Gaijin Girl

Ask Gaijin Girl: Brilliant Advice From a Bitter Woman #6

Always Ready to Help You With Your Life and Relationships Because She Never Has One love-nihongo7

Dear Gaijin Girl, Why won’t my foreign boyfriend learn Japanese? I’m tired of translating for him all the time. Set to spat, Akiko

Dear Akiko, I hear you. There is something emasculating about a man not being able to decipher a McDonald’s menu on his own, let alone all the apologies now hanging in that fine dining establishment promising diners they will no longer find strips of leather in their chicken nuggets nor will their children cut their mouths on ice cream machinery parts that somehow made their way into sundaes. (If he could, he wouldn’t be eating there or currently choking on a piece of leather while nursing a Joker worthy cut on the inside of his mouth.)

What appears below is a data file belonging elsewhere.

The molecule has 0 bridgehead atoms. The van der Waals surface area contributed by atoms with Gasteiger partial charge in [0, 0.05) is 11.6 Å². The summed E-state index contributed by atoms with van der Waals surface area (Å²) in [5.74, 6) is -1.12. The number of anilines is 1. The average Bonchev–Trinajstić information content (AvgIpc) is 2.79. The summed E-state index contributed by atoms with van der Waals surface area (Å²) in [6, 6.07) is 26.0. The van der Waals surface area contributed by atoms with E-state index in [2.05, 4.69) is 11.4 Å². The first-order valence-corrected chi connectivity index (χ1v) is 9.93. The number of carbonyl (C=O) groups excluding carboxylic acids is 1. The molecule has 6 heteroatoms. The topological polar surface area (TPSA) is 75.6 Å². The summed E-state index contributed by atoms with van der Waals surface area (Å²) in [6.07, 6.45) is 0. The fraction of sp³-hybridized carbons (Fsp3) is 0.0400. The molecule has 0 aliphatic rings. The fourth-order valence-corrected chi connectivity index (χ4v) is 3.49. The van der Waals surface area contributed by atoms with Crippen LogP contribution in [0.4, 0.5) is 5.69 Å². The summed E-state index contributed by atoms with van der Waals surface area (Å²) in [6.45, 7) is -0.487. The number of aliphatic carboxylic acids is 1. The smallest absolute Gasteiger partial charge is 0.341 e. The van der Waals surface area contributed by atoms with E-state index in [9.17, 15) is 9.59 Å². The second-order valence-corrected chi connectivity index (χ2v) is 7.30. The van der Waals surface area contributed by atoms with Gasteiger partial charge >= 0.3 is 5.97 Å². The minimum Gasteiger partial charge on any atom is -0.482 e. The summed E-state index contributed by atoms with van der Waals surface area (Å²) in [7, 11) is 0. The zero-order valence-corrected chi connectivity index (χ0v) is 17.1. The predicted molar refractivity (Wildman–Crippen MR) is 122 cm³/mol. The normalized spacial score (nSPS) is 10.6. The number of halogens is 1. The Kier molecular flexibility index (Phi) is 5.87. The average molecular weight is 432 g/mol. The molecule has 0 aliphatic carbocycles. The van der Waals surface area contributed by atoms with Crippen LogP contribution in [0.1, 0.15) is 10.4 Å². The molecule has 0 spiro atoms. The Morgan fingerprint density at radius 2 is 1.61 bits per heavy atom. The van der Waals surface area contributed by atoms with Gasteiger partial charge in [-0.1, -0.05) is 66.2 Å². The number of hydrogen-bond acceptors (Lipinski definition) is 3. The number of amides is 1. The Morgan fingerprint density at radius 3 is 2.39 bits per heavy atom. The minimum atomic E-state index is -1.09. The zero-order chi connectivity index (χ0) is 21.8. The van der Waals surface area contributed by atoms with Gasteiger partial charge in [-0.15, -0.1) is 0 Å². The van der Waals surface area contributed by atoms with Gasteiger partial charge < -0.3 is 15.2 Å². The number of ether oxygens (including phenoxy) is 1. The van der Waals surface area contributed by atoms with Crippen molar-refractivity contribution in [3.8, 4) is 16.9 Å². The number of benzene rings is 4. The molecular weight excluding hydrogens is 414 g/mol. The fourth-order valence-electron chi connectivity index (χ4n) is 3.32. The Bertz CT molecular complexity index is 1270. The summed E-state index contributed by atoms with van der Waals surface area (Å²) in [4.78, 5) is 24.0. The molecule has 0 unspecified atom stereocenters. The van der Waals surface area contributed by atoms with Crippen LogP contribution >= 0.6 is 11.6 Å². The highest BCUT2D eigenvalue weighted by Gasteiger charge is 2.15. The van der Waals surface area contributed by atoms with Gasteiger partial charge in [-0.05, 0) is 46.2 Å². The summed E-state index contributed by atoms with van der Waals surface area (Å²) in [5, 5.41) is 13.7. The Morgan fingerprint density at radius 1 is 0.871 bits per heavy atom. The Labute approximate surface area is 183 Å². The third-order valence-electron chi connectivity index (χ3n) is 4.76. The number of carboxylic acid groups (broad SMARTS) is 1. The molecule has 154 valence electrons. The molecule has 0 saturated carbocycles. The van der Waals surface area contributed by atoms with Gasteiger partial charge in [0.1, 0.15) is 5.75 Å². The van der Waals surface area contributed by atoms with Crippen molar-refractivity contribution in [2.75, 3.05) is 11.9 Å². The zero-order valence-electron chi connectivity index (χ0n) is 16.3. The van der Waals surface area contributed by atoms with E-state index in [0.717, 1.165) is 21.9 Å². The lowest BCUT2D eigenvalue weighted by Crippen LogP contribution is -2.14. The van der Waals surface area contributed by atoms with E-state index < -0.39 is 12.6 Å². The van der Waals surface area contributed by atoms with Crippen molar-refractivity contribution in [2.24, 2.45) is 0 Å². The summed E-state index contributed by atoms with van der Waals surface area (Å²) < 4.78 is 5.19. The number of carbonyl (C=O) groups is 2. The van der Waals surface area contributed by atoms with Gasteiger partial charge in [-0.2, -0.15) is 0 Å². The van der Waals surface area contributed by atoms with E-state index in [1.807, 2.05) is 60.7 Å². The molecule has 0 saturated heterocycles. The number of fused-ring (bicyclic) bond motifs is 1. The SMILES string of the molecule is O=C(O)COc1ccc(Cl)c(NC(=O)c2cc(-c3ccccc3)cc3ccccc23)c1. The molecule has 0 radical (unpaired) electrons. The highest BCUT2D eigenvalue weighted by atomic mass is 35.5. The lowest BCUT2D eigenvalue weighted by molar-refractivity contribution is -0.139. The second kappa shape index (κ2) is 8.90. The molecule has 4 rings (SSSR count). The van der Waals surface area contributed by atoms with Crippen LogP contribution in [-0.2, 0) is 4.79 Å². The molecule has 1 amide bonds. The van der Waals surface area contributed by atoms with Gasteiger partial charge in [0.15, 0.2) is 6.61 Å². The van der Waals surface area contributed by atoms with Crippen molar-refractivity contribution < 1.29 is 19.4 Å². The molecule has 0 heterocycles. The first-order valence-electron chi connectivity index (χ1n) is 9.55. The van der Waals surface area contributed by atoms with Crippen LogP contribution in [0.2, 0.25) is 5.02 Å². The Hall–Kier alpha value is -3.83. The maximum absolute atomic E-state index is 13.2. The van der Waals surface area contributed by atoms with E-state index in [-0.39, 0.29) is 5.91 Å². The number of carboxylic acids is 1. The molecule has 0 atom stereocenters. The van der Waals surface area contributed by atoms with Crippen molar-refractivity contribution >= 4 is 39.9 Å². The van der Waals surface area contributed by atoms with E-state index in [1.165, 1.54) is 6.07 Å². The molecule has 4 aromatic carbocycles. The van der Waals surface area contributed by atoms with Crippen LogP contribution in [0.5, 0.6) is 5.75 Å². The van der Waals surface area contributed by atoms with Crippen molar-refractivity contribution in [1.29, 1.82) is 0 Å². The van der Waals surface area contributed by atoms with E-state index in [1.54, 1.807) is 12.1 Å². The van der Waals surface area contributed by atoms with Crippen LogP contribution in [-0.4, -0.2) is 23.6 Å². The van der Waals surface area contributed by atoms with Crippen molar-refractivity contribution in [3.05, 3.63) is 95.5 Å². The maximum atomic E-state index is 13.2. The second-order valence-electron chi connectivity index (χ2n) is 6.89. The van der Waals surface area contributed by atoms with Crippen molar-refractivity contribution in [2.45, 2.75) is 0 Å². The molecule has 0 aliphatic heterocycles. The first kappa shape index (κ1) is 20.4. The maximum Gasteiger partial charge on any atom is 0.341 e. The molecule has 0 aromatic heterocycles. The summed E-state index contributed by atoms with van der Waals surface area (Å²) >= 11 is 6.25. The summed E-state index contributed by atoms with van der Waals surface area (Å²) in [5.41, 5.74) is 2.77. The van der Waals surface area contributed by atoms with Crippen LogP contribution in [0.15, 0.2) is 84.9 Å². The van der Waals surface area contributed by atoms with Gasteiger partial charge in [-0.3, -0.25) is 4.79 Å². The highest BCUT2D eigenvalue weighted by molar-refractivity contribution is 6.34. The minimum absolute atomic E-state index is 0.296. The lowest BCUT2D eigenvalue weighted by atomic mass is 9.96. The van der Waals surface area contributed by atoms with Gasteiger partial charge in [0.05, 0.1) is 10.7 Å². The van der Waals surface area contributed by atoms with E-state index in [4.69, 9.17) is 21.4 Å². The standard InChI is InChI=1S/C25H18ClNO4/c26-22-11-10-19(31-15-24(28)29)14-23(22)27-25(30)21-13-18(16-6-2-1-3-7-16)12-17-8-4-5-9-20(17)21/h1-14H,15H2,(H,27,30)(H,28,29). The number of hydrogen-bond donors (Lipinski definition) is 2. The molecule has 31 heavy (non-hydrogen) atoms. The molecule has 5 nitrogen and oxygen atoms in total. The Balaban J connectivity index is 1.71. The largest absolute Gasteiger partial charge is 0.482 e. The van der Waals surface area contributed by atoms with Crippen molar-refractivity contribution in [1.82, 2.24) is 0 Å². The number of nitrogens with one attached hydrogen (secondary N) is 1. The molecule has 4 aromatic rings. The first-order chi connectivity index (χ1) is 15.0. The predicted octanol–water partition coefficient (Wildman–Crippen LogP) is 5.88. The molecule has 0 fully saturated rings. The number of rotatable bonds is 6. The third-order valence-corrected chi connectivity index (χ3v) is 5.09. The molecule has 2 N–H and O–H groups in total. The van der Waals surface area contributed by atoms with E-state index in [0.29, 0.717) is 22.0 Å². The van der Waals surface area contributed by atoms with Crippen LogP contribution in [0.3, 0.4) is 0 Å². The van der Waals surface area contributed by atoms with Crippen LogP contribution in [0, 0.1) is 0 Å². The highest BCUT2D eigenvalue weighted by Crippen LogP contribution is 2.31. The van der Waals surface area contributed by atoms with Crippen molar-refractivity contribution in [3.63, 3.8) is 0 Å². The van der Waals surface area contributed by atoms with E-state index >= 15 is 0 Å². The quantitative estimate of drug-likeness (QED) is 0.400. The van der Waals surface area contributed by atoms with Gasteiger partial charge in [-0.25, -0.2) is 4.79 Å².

I’m assuming your husband is a native English speaker. If your husband spoke native French, Spanish or Italian, you wouldn’t be writing me, you’d be far too busy enjoying comparatively mind blowing sex. Let’s be honest, one of the reasons you were attracted to him in the first place was because he spoke a language exotic and yet oh so familiar to you since the third grade when the English alphabet and pesky letters like b, d, v, r and l were forced upon you. These letters tormented and taunted you to unleash your tongue from the confines of your teeth, bite your lower lip and even cause said lip to vibrate (Gasp!) You couldn’t escape the feeling that you were doing something naughty like Kate Winslet being taught to hock a loogie by Leonardo DiCaprio in Titanic. And just like with the movie Titanic, you couldn’t wait for the ridiculous English lesson to end.